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With Weiner, Huma Abedin has enough problems without the rest of us judging her

Questioning why Abedin is standing by Weiner, or why any wife sticks with a twitching scoundrel, is pretty pointless.

Abedin is not unlike other political wives who have used industrial-strength glue to rig a smile while they stand next to their philandering, babbling men.
REUTERS/Eric Thayer

So the latest political sex scandal involves New York mayoral candidate Anthony Weiner and his seemingly insatiable need to photograph and text his … anatomy. I’d almost say it’s time to have a network devoted to such “news,” but on second thought, it might be more efficient to start one that covers only real news like deficits and Afghanistan and leave the scandals to the existing networks.

Mary Stanik

With this scandal, it’s almost harder to watch Weiner’s obviously suffering wife, Huma Abedin, than to think of Weiner, who rather resembles a twitchy-eyed gangly platypus, being of sext interest to anyone in this solar system.

Abedin, the former Hillary Clinton aide who once was the subject of a lavish Vogue pictorial, is not unlike other political wives who have used industrial-strength glue to rig a smile while they stand next to their philandering, babbling men. But what makes Abedin different from those other wives is that she’s stood by Weiner after not just his first public admission of bad behavior but the SECOND as well. And unlike most of those other wives, Abedin has defended Weiner to reporters, with a measure of fire in her voice just a few shades cooler than that released by Clinton in January 1998, after the first revelation of President Bill Clinton’s affair with Monica Lewinsky.

The loyalty issue

A number of pundits have questioned, with varying degrees of mockery, Abedin’s loyalty to Weiner, who as of Tuesday had dropped to fourth among Democrats in the race in the latest poll. At first, second, and even third hearing, it’s a loyalty that’s difficult to understand, especially by average people who don’t have 45 minutes to lunch with friends, much less hours to spend texting and Facebooking complete strangers.

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I don’t really want to join those hurling invective at Abedin. She’s got enough on her hands dealing with that platypus who still thinks he can be elected New York’s mayor, plus a small child to care for without much help from said platypus (I didn’t say anything about not hurling invective at Weiner).

Because questioning why Abedin is standing by Weiner, or why any wife sticks with a twitching scoundrel, is pretty pointless. Despite his Weiner’s need to sext, again and again and again, she may still love him and may hope her willingness to stand by him will help fix things. She may be afraid to be a completely single parent. Maybe she’s terrified of being divorced and having to go on Match.com to find dates. But as I said, it’s useless to question Abedin’s reasons. As more than one person has said, what really goes on in any marriage is only known to the people in the marriage. At least sometimes.

Still, I don’t think I’m alone in wanting at least one of these wives to not only divorce the guy (as Jenny Sanford, Maria Shriver and Elizabeth Edwards did) but to hold her own news conference, no glued smile anywhere, no blubbering creep nearby, and tell the world, in words and tones that are lawyerly in their defiance and calm and absence of petty rancor, why she won’t stand by that man and put up with his behavior. Even if divorcing him and criticizing him does (temporarily or permanently) wreck the political career she probably helped him build.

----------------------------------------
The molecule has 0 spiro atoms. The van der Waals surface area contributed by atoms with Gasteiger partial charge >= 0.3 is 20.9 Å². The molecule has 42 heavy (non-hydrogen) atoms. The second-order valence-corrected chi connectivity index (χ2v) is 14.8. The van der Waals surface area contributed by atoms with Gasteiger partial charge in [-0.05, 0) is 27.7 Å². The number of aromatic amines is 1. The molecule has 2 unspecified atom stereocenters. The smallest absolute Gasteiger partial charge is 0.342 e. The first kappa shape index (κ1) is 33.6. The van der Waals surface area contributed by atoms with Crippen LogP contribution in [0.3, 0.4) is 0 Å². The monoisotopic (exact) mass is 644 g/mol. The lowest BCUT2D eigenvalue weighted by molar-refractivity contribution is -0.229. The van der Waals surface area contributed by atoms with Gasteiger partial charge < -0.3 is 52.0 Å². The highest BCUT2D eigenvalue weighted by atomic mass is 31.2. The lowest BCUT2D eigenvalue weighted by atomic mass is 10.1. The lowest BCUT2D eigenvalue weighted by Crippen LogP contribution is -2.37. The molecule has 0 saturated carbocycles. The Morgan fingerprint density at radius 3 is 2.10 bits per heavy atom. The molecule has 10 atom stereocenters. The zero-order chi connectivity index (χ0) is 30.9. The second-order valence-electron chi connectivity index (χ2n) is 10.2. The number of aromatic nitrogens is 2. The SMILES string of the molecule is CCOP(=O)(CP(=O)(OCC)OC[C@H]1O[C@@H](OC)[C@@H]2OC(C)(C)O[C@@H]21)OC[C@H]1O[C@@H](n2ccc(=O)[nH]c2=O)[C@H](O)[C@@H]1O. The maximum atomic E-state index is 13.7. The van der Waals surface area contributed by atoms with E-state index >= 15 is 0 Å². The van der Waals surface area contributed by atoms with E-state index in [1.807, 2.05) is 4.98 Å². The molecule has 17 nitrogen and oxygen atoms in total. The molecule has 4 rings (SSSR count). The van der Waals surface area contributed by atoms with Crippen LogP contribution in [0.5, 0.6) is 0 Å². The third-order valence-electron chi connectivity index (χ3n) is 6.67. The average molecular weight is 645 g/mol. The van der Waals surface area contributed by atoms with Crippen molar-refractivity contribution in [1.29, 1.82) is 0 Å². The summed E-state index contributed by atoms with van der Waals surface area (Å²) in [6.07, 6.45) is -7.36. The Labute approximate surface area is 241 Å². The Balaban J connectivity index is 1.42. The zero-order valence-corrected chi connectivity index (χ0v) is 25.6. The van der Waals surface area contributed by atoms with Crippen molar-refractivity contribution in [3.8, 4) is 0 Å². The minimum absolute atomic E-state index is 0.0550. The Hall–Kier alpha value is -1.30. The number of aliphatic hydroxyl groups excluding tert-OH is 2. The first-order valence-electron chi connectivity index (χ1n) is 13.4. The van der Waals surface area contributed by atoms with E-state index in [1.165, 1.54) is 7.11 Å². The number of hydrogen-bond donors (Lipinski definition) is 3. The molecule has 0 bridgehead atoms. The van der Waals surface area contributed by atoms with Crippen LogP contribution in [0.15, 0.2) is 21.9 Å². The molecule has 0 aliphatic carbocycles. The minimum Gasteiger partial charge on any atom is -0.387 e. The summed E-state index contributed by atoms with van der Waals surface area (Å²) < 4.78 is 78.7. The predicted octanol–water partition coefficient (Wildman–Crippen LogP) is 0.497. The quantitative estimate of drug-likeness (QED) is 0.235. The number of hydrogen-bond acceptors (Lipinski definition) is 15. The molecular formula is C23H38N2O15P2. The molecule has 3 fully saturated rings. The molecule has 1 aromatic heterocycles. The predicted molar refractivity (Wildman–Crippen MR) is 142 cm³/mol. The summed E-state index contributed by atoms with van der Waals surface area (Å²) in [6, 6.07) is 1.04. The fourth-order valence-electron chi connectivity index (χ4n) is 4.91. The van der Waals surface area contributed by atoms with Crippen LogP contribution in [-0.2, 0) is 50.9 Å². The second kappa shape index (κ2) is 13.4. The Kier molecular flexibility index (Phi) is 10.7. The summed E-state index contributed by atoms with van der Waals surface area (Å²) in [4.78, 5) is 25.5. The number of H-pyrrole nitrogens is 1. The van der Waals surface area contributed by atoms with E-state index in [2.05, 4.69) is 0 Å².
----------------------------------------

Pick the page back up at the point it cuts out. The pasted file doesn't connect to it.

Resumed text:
Imagine the Twitter traffic

Can you imagine the television ratings and Twitter traffic on that sort of news conference? Can you picture the scoundrel’s reaction? For now, I think we’ll just have to fantasize about such a scene. That is, unless Weiner’s miserable campaign is killed by staff resignations and plummeting public opinion and he finds himself turning to cameras and cyberspace yet again for comfort.

I also wonder what it would be like if a nationally prominent female politician were to find herself embroiled in a sex scandal of a Weiner scale. It’s tough to picture, possibly because it’s a lot tougher for women to be elected to big office. Most women politicians know that any false move, even one made in the direction of a bad hairstyle, is going to be pounced on with fury by the media and constituents alike. And unlike many of the wives of male politicians, the vast majority of men married to big deal women politicians are big deals in their own rights. Many of them, like the husbands of Nancy Pelosi and Margaret Thatcher, provided most of the income that allowed those women to consider political careers. It’s difficult to imagine any of that kind standing by a cheating woman. Of course, trying to imagine Margaret Thatcher texting photos to some strange guy is easier to do than to picture Denis Thatcher standing by her side at an awkward news conference with any sort of smile on his face.

For now, we’ll have to put up with Weiner until the election or his candidacy withdrawal, whichever comes first. We may see even more puzzling video of a suffering Abedin, followed by either a divorce or an interview detailing why she is staying in the marriage.

Stay tuned. Painfully enough, the next political sex scandal, most likely complete with a silent or defending suffering wife, is just around the corner.

Mary Stanik, a writer and public-relations professional, lives in Minneapolis. She is the author of the recently released novel “Life Erupted.”

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